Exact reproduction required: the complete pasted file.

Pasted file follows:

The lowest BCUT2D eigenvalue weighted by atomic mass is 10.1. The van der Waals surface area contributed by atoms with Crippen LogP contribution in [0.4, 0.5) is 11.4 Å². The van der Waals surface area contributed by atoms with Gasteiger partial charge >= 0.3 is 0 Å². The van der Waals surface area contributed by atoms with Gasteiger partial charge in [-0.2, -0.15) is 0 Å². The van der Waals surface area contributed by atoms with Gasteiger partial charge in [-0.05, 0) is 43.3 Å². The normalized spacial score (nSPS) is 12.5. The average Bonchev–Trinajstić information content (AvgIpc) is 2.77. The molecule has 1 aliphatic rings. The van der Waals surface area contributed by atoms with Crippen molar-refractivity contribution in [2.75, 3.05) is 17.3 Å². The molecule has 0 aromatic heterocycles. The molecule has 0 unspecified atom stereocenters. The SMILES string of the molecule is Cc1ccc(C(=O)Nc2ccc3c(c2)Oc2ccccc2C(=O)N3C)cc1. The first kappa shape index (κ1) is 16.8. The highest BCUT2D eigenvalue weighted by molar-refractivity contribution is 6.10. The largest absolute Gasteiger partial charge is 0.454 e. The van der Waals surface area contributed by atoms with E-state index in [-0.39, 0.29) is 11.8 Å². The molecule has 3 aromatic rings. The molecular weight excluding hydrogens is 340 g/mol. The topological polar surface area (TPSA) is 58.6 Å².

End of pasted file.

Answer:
The lowest BCUT2D eigenvalue weighted by atomic mass is 10.1. The van der Waals surface area contributed by atoms with Crippen LogP contribution in [0.4, 0.5) is 11.4 Å². The van der Waals surface area contributed by atoms with Gasteiger partial charge >= 0.3 is 0 Å². The van der Waals surface area contributed by atoms with Gasteiger partial charge in [-0.2, -0.15) is 0 Å². The van der Waals surface area contributed by atoms with Gasteiger partial charge in [-0.05, 0) is 43.3 Å². The normalized spacial score (nSPS) is 12.5. The average Bonchev–Trinajstić information content (AvgIpc) is 2.77. The molecule has 1 aliphatic rings. The van der Waals surface area contributed by atoms with Crippen molar-refractivity contribution in [2.75, 3.05) is 17.3 Å². The molecule has 0 aromatic heterocycles. The molecule has 0 unspecified atom stereocenters. The SMILES string of the molecule is Cc1ccc(C(=O)Nc2ccc3c(c2)Oc2ccccc2C(=O)N3C)cc1. The first kappa shape index (κ1) is 16.8. The highest BCUT2D eigenvalue weighted by molar-refractivity contribution is 6.10. The largest absolute Gasteiger partial charge is 0.454 e. The van der Waals surface area contributed by atoms with E-state index in [-0.39, 0.29) is 11.8 Å². The molecule has 3 aromatic rings. The molecular weight excluding hydrogens is 340 g/mol. The topological polar surface area (TPSA) is 58.6 Å².